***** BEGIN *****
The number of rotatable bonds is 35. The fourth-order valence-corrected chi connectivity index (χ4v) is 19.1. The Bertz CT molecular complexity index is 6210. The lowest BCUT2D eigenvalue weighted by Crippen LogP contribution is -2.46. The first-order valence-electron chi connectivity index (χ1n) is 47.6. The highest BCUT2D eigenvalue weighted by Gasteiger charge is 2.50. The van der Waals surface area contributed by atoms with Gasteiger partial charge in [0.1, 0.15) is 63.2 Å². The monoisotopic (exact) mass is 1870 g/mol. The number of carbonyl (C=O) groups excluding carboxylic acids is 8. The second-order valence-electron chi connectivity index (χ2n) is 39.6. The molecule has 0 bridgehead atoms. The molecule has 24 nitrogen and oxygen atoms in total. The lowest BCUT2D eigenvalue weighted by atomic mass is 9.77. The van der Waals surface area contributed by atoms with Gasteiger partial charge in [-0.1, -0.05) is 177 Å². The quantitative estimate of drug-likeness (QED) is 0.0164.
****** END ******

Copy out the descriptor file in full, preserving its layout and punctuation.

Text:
The number of rotatable bonds is 35. The fourth-order valence-corrected chi connectivity index (χ4v) is 19.1. The Bertz CT molecular complexity index is 6210. The lowest BCUT2D eigenvalue weighted by Crippen LogP contribution is -2.46. The first-order valence-electron chi connectivity index (χ1n) is 47.6. The highest BCUT2D eigenvalue weighted by Gasteiger charge is 2.50. The van der Waals surface area contributed by atoms with Gasteiger partial charge in [0.1, 0.15) is 63.2 Å². The monoisotopic (exact) mass is 1870 g/mol. The number of carbonyl (C=O) groups excluding carboxylic acids is 8. The second-order valence-electron chi connectivity index (χ2n) is 39.6. The molecule has 0 bridgehead atoms. The molecule has 24 nitrogen and oxygen atoms in total. The lowest BCUT2D eigenvalue weighted by atomic mass is 9.77. The van der Waals surface area contributed by atoms with Gasteiger partial charge in [-0.1, -0.05) is 177 Å². The quantitative estimate of drug-likeness (QED) is 0.0164.